I find it really fascinating that most people really don't understand the nature of insurance. Most people just think they pay premiums and get free stuff if bad things happen. Kinda neat a cuddly, don't you think?
Insurance is really just gambling. It really doesn't matter what type of insurance, it's still just gambling. You are making a wager that your expenses will be higher then your premiums. You are also betting that you don't have the discipline to save the money needed to cover rainy days. The last part of the bet, is probably a sure thing for most people, but it always strikes me as odd that people just don't think about it this way.
Over the course of your lifetime, you pay premiums for all kinds of insurance. Car, health, home owners, travel, extended warranties. Why do you do it? I think most people do it out of fear.
What if the bad thing happens? I'll be screwed!Maybe. Maybe not, but it makes you feel better knowing if it does, you win the bet.
Most consumers have become better shoppers when it comes to extended warranties. These are really nothing more then a wager on the quality of the item you bought. You are betting the price of the extended warranty that the item will break at an expense higher then what you paid for the warranty. Sometimes this is a stupid bet because the house is already offering a comp if it breaks under the normal warranty. You just made a bet you can't win.
Health insurance is no different then other insurances. A risk pool is everyone that pays into an insurance system. These people are making a wager that their expenses will be more then the sum of their premiums. Hopefully, by now, you are starting to see the problem. In order for insurance to work, the risk pool needs to take in more then the sum of the expenses paid by the policies associated with the risk pool. It really doesn't matter if this is private or public. This is just how it works.
I tweeted this morning about something that has always bothered me. The pundits are exposing statistics about the number of people that are not covered by health insurance. It is assumed that EVERYONE NEEDS health insurance. Like it's impossible to go through life without it. What these statistics don't tell you is that there are a number of people that chose not to play this game. The could have health insurance but chose not to buy it.
Why would people not buy it?
Let's say I'm 25 years old, a male, and rich. I'm rich enough to pay for most medical bills with cash out of my pocket. Why on earth would I pay good money for something that just a bad bet?
Sure, but what happens when he gets hit by a bus?
Good question. How many people actually get hit by a bus? What is the likelihood that a 25 year old male is gonna suffer a horribly expensive traumatic health incident? To the 25 year old, this looks to be a truly stupid way to spend their money. A bad bet.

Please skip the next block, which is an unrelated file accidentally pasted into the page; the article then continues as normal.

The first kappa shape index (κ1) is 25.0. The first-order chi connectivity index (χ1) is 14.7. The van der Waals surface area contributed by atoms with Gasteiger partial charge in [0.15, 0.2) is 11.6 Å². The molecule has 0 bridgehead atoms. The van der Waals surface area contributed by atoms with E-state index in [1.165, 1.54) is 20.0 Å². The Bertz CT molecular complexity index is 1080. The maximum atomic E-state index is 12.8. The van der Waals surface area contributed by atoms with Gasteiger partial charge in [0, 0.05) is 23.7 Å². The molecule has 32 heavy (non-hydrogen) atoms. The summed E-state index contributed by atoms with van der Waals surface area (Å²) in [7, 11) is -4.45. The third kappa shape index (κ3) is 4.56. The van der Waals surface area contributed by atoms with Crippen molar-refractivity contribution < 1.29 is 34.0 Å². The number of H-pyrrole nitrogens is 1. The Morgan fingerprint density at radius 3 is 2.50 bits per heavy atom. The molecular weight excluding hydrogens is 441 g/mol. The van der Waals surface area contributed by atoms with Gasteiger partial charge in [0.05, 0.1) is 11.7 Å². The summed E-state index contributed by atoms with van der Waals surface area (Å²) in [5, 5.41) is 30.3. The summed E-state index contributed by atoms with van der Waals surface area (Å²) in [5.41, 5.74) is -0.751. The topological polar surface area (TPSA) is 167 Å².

Why do we care? The reason that most of us care is that if we added more people to the insurance system, it would lower the costs of premiums because we'd have more fish, um, I mean, more people whose premiums are higher then their expenses to our little ponzi, I mean, risk pool.
Fixing health care isn't just about forcing lower premiums. That's just stupid. The money to pay for health care has to come from somewhere. Adding laws that force insurance companies to take bad risks, people with preexisting conditions, is kind of a weird idea. You are telling the operators of the risk pool that they should add people that have a statistical likelihood to be a drain on the resources. A bad bet for the risk pool and the insurance company since their premiums will be far less then their expenses. Some of these people will not lead to higher expenses, but some will. Let's hope most are fish, damn it, I mean people that pay more then the spend.
What we, as a nation, need to figure out, is how we lower the cost of the entire industry. Health care is consuming a lot of our resources that we would like to use for other purposes. Insurance costs aren't the only problem. Turning the entire health care insurance into a government run risk pool isn't the answer either. We need to make hard decisions about what we spend our money on and what we get in return.
This country spends money on health care like crazy. Our poor, sit in emergency rooms for hours waiting to see a doctor to get asprin. They can't pay, so the rest of us do. Billions of dollars are spent doing amazing and heroic things to keep people alive. Costs be damned. DNR (Do not resuscitate) orders are ignored by people thinking they are doing the right thing, only to prolong the inevitable. Countless x-rays and tests are performed who's costs don't make it worth the information they get. The biggest problems we have are in the details.
Let's take a step back and look at this problem rationally. Premiums aren't too high because premiums are too high. Premiums are too high because expenses paid by risk pools are too high relative to their income and the value they recieve on that expense. This is a big problem and needs more then just a quick fix. It needs the right fix.